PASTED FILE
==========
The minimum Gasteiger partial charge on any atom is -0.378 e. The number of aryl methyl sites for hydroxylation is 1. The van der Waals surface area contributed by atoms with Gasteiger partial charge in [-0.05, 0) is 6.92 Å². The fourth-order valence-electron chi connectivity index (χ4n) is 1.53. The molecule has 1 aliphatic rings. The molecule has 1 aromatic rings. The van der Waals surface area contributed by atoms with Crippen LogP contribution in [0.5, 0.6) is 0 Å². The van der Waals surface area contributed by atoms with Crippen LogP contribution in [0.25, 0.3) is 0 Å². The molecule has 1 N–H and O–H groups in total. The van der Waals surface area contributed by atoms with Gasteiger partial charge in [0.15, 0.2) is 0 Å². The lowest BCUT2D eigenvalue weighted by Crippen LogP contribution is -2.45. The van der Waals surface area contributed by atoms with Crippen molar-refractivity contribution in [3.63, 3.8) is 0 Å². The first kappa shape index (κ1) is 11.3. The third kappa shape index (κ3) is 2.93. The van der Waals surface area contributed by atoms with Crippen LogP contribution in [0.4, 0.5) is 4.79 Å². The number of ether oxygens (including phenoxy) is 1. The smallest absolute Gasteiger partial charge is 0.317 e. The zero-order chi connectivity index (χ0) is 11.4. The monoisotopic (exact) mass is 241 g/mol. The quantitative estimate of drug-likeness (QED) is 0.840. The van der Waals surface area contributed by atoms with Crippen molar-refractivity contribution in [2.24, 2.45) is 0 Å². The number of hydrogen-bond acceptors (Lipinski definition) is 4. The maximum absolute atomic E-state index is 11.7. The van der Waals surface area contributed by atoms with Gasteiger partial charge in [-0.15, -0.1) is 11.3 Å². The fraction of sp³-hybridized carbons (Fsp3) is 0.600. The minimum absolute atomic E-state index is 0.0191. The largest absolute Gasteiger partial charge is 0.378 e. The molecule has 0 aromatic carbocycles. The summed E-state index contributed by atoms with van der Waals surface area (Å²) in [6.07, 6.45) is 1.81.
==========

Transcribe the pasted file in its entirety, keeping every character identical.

The minimum Gasteiger partial charge on any atom is -0.378 e. The number of aryl methyl sites for hydroxylation is 1. The van der Waals surface area contributed by atoms with Gasteiger partial charge in [-0.05, 0) is 6.92 Å². The fourth-order valence-electron chi connectivity index (χ4n) is 1.53. The molecule has 1 aliphatic rings. The molecule has 1 aromatic rings. The van der Waals surface area contributed by atoms with Crippen LogP contribution in [0.5, 0.6) is 0 Å². The van der Waals surface area contributed by atoms with Crippen LogP contribution in [0.25, 0.3) is 0 Å². The molecule has 1 N–H and O–H groups in total. The van der Waals surface area contributed by atoms with Gasteiger partial charge in [0.15, 0.2) is 0 Å². The lowest BCUT2D eigenvalue weighted by Crippen LogP contribution is -2.45. The van der Waals surface area contributed by atoms with Crippen molar-refractivity contribution in [3.63, 3.8) is 0 Å². The first kappa shape index (κ1) is 11.3. The third kappa shape index (κ3) is 2.93. The van der Waals surface area contributed by atoms with Crippen LogP contribution in [0.4, 0.5) is 4.79 Å². The number of ether oxygens (including phenoxy) is 1. The smallest absolute Gasteiger partial charge is 0.317 e. The zero-order chi connectivity index (χ0) is 11.4. The monoisotopic (exact) mass is 241 g/mol. The quantitative estimate of drug-likeness (QED) is 0.840. The van der Waals surface area contributed by atoms with Crippen molar-refractivity contribution in [2.24, 2.45) is 0 Å². The number of hydrogen-bond acceptors (Lipinski definition) is 4. The maximum absolute atomic E-state index is 11.7. The van der Waals surface area contributed by atoms with Gasteiger partial charge in [-0.15, -0.1) is 11.3 Å². The fraction of sp³-hybridized carbons (Fsp3) is 0.600. The minimum absolute atomic E-state index is 0.0191. The largest absolute Gasteiger partial charge is 0.378 e. The molecule has 0 aromatic carbocycles. The summed E-state index contributed by atoms with van der Waals surface area (Å²) in [6.07, 6.45) is 1.81.